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African Growth and Opportunity Act (AGOA)

26 April, 2011

A Media Briefing with Millennium Challenge Corporation (MCC) CEO Daniel Yohannes

On Tuesday, April 26th, Millennium Challenge Corporation (MCC) Chief Executive Officer (CEO) Daniel Yohannes spoke with African journalists via teleconference about MCC investments in the region and details of the upcoming 2011 AGOA Forum which will be held in Lusaka, Zambia on June 9 and 10, 2011.

Daniel Yohannes has more than 30 years experience in banking and economic development. He was nominated as Chief Executive Officer of MCC by President Barack Obama on September 18, 2009, and confirmed by the U.S. Senate on November 20, 2009.

The 2011 AGOA Forum on U.S.-sub-Saharan Africa Trade and Economic Cooperation

On June 9-10, 2011, Zambia will host the 2011 African Growth and Opportunity Act (AGOA) Forum, the centerpiece of the United States government's trade policy with sub-Saharan Africa.  The 2011 forum marks the 10th year that government officials, business leaders, and civil society from African countries and the United States will convene to promote trade, business, and investment opportunities that sustain economic development in Africa.  The 2011 Forum’s theme is “Enhanced Trade Through Increased Competitiveness, Value Addition and Deeper Regional Integration.”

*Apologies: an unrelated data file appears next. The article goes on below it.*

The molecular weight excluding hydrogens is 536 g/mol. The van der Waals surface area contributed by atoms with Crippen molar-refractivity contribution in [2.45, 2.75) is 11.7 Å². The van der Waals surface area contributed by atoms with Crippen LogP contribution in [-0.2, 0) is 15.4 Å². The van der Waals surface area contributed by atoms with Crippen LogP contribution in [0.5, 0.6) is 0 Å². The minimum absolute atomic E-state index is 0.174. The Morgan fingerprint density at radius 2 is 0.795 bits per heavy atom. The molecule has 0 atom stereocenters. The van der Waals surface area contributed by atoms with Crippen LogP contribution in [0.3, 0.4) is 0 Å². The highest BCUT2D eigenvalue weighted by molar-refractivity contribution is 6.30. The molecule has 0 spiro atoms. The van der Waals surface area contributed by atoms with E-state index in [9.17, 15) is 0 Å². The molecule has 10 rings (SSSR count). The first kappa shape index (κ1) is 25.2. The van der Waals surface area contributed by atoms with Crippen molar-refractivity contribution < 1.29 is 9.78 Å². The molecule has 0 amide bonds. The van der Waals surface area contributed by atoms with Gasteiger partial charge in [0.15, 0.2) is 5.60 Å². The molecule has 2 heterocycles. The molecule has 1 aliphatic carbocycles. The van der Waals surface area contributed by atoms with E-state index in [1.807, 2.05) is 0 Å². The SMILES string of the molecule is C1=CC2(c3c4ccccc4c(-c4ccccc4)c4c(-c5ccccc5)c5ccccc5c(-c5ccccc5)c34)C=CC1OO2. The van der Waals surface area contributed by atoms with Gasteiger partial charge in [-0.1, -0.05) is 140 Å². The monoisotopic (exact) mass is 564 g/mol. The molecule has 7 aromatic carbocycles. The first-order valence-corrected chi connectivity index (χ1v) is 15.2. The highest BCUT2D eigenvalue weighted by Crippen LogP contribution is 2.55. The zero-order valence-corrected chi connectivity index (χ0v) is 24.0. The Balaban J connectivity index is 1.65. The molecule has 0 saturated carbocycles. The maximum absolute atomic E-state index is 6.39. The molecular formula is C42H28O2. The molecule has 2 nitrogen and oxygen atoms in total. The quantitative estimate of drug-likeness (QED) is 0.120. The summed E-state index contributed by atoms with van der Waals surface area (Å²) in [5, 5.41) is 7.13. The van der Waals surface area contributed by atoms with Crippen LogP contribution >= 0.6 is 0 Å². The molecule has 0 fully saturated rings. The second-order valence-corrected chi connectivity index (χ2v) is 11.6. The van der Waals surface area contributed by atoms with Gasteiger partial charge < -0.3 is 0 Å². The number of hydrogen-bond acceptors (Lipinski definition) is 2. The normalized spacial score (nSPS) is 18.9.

During the conference, there will be sessions for the private sector and civil society as well as involvement of participants of the African Women’s Entrepreneurship Program (AWEP).  AWEP is an outreach, education and engagement initiative that aims to empower African women entrepreneurs to become voices of change in their communities.  Young business leaders will also take part in activities around AGOA.  The civil society and private sector participants will hold meetings on June 8th and then present their findings to the ministerial meetings starting the subsequent day.

The AGOA Forum brings together over 600 participants, including senior U.S. and African officials, as well as U.S. and African members of the private sector and civil society.  AGOA represents a progressive U.S. trade and investment policy toward the continent working to reduce barriers to trade, increase diversified exports, create jobs and expand opportunities for Africans.  AGOA provides trade preferences to 37 Sub-Saharan African countries that are making progress in economic and political reforms.

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